Monthly Finances - May 2022

Whoooooooopsy!



Life, Health & Early Retirement - 25 Months Since Retirement


Year 3 of retirement has started with a bang, it looks like the stock market is taking a (perhaps temporary) break from it's downward spiral, I've increased the hustle to offset my massive losses and it appears I made one of the most expensive blunders of my life!


Overall, life is good, we had a nice chilled May after all of our travels and visitors and became re-acquainted with what being retired is all about......................household maintenance mostly!


Its fair to say Mrs H and I "pottered" for most of May, we got loads of jobs we've been putting off done and even did a bit of home improvement instead of home repair, I even fixed the wonky legs on the bathroom vanity unit which I have literally been putting off since I built the thing in my first couple of months of retirement. I have learned something from this experience, the satisfaction of ticking a job off your list and the removal of the stress of having it on the list in the first place (and the soft but definitely passive aggressive "encouragement" from Mrs H to finally do it), completely outweighs the effort it actually takes to do the job. In fact, the stress of motivating myself to start is more than the effort of doing it. Maybe I'm finally just growing up a bit. Having the time to do these jobs it is the magic of early retirement though, I'm doing things that have been waiting years for attention whilst we were working.


I've taken on some new side-gig work but have also put a stop to sitting in my office the whole day just because I have a couple of 1 hour meetings that day. I only actually get paid when I'm in the meeting so why spend hours preparing myself for it for free? Madness I tell you.


Health wise? I'm actually starting to be embarrassed with the amount of ailments I seem to be acquiring. I already have a failing spine and arthritis, high blood pressure, I'm recovering from near kidney failure last year and have weak lungs from double Pneumonia the year before that and sleep with a CPAP machine. Now it looks like I might have Glaucoma! For the love of Pete, if I was a horse you'd shoot me. Add to that that I finally got hit by Covid in May and I might as well re-train as a freaking doctor!


So in an attempt to boost my immune system and stop picking up every passing disease, Mrs H and I returned to the gym yesterday after about a 3 month hiatus. Let's just say I'm moving very slowly today but I'm feeling good about it. It also would appear my gardener has quit because he hasn't shown up for a few weeks so I've been out mowing the lawn this morning which I don't think I've done since I lived in England. feel the burn!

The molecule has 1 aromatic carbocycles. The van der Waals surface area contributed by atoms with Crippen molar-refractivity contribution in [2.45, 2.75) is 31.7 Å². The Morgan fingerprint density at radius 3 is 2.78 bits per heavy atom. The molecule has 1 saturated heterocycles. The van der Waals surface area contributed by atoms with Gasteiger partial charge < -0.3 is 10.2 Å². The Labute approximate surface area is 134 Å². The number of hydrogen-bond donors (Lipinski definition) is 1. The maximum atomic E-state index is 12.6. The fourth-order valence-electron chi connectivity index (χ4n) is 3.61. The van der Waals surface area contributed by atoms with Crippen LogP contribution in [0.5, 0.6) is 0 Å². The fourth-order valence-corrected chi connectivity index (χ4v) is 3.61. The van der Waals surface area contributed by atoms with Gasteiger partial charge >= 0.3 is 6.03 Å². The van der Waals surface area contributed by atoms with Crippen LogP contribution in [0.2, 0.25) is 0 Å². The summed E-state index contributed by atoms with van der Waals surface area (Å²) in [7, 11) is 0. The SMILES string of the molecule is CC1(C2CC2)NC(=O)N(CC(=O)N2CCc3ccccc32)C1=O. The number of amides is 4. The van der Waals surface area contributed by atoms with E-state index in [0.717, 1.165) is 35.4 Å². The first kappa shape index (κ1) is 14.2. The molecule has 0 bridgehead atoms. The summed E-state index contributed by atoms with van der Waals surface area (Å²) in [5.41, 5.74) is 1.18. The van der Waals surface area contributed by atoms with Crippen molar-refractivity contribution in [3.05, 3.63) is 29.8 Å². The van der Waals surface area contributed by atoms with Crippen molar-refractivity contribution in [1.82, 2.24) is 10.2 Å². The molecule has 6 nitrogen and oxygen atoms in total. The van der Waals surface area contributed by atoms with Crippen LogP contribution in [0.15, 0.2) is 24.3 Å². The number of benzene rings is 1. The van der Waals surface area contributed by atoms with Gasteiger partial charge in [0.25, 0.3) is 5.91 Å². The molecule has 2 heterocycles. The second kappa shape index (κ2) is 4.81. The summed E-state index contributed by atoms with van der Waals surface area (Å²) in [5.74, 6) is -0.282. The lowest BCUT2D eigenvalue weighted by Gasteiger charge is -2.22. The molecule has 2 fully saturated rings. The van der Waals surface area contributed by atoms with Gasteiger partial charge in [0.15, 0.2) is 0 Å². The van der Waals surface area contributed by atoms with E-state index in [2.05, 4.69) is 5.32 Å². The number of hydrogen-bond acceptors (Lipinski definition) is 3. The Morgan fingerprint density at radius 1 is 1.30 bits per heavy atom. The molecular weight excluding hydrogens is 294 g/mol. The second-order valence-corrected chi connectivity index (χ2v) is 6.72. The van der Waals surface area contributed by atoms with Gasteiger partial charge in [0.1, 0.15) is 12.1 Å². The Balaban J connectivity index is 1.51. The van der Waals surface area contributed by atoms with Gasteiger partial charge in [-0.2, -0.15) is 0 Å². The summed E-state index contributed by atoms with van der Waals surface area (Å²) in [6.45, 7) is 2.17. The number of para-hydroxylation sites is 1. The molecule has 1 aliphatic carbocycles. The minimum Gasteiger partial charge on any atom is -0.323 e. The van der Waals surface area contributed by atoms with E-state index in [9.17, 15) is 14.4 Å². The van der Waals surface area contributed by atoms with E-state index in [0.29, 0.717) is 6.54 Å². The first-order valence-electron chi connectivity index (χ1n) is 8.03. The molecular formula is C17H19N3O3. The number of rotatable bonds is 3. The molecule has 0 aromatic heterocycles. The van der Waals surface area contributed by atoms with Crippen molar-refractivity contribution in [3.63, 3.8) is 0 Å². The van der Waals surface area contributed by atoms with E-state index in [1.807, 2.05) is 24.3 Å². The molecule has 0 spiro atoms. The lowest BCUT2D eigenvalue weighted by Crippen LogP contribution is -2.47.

Financially May was horrendous but I've begun to take steps to put some lipstick on this pig and make a few shekels when the market finally starts it's journey back up, which it will, eventually. Spending however is a potential issue, with prices going through the roof and medical bills being consistently over the roof, these are difficult times to be living to a budget.


Net Worth


Our Net Worth: R17,347,275 / $1,156,485 / £867,364

Previous Month: R17,962,032 / $1,197,469 / £898,102

Change: -3.5% (Previous Month -6.0%)

Another big loss this month with over R600k / $40k / £30k of our hard earned wiped off the balance sheet.


June has started out less so but still pretty gloomy and if I was a betting man I think losses will be half again this month at around R300k. Stock market investments are a real mess and with interest rates rising along with inflation, if you read the financial news too long you'll be resorting to sticking what cash you have left under the mattress.


If I look back over the last 6 months we're now down around R2m / $133k / £100k which is getting close to 3 years living expenses. However, if I look at our net worth since the day we retired, it's still up around R2m / $133k / £100k which gives me a slight sense of comfort in that I retired with no plan, I've been through 2 crashes so far (start of Covid & now) and we've still got more money than we started with, in fact close to 3 years more money than we started with so its not time to get out the job ads yet.